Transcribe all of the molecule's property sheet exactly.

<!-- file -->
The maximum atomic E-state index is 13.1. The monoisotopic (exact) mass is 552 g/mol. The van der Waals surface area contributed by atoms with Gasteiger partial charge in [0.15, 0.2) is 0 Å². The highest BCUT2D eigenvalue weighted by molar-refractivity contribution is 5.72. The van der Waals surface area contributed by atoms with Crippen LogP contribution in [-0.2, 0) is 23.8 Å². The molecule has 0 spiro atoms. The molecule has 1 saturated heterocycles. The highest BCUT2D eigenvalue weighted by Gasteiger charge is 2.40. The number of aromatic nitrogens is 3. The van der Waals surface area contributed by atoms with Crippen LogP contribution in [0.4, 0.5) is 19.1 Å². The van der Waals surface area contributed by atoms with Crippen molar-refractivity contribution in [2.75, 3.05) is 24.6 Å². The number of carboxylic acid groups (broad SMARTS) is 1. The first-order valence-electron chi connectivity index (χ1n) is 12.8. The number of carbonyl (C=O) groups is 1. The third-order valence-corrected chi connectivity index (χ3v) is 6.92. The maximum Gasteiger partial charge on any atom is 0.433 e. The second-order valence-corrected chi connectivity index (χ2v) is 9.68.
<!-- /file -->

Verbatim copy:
The maximum atomic E-state index is 13.1. The monoisotopic (exact) mass is 552 g/mol. The van der Waals surface area contributed by atoms with Gasteiger partial charge in [0.15, 0.2) is 0 Å². The highest BCUT2D eigenvalue weighted by molar-refractivity contribution is 5.72. The van der Waals surface area contributed by atoms with Crippen LogP contribution in [-0.2, 0) is 23.8 Å². The molecule has 0 spiro atoms. The molecule has 1 saturated heterocycles. The highest BCUT2D eigenvalue weighted by Gasteiger charge is 2.40. The number of aromatic nitrogens is 3. The van der Waals surface area contributed by atoms with Crippen LogP contribution in [0.4, 0.5) is 19.1 Å². The van der Waals surface area contributed by atoms with Crippen molar-refractivity contribution in [2.75, 3.05) is 24.6 Å². The number of carboxylic acid groups (broad SMARTS) is 1. The first-order valence-electron chi connectivity index (χ1n) is 12.8. The number of carbonyl (C=O) groups is 1. The third-order valence-corrected chi connectivity index (χ3v) is 6.92. The maximum Gasteiger partial charge on any atom is 0.433 e. The second-order valence-corrected chi connectivity index (χ2v) is 9.68.